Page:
Translated from the Chinese that was published on page 24 of Lianhe Zaobao, Singapore’s flagship Chinese daily, on August 22, 2008.
As the news of Chinese hurdler Liu Xiang not participating in the 110-meter hurdles event at the Beijing Olympics Games broke, black-market ticket prices for the event’s finals tumbled correspondingly.
Prices of what used to be the most sought-after ticket on the black market now cost 75 percent less than what they used to cost.
A ticket scalper outside the Beijing National Stadium on Thursday night said that before Liu Xiang fell out from the competition, an 800-yuan (about US$107) could fetch prices up to ten times its current worth.
When it was announced that Liu would no longer compete in the race, one scalper was willing to part with a ticket for 2,500 yuan two days ago. As of Thursday night, 2,000 yuan the maximum price scalpers were willing to sell the tickets for.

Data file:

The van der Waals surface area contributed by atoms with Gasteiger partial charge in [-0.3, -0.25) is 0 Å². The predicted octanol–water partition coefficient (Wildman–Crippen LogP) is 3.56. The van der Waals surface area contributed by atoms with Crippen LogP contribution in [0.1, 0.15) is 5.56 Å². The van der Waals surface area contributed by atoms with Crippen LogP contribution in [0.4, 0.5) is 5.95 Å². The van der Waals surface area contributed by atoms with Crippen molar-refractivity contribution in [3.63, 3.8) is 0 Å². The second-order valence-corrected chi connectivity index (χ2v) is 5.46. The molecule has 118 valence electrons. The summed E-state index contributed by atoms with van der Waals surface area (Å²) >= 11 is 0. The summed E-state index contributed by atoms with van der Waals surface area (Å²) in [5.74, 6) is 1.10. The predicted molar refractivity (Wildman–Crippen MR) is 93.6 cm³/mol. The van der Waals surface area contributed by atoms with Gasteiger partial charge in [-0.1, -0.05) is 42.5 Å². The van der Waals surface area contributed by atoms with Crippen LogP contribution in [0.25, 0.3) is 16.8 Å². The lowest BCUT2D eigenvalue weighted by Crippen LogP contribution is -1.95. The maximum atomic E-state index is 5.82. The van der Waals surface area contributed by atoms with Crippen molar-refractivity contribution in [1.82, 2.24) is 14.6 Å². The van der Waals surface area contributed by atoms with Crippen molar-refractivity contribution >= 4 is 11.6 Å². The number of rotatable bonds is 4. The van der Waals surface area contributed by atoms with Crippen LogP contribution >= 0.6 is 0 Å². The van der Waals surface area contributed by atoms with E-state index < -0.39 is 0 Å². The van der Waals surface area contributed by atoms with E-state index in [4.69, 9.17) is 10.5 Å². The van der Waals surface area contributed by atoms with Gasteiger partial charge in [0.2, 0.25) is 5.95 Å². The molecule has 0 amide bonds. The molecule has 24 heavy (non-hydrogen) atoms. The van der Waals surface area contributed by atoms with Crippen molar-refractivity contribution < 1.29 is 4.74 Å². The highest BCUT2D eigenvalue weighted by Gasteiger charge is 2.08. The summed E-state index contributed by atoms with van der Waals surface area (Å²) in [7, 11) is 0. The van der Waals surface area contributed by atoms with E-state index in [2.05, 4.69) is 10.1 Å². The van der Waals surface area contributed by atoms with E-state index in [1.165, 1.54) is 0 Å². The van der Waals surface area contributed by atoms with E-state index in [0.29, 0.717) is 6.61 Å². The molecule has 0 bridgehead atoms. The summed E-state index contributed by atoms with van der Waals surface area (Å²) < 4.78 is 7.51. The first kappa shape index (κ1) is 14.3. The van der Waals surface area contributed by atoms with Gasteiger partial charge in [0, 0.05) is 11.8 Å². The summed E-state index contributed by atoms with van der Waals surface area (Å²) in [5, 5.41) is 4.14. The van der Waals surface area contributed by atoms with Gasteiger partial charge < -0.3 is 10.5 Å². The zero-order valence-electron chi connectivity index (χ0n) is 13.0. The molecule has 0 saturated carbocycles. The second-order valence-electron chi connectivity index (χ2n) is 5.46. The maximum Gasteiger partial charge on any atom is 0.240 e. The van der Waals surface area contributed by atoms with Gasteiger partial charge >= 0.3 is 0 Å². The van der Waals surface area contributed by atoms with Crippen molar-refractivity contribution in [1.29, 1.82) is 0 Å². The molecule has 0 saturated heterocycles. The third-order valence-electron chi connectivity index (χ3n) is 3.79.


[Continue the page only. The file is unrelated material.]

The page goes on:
However, some last-minute buyers who arrived at the stadium said that even without Liu, having a chance to be inside of the stadium was worth the exorbitant ticket price in itself.
Krass, an information systems consultant from Germany, began his bicycling trip around the world from his hometown of Frankfurt in March, and deliberately planned his schedule so that he could be in Beijing in August. Dressed in a T-shirt and shorts, he was found negotiating with scalpers to buy a ticket into the stadium.
“2,000 yuan, it’s worth it. There are so many people in China, so there’s no fear of having no buyers for these tickets,” said Krass.
The original in Chinese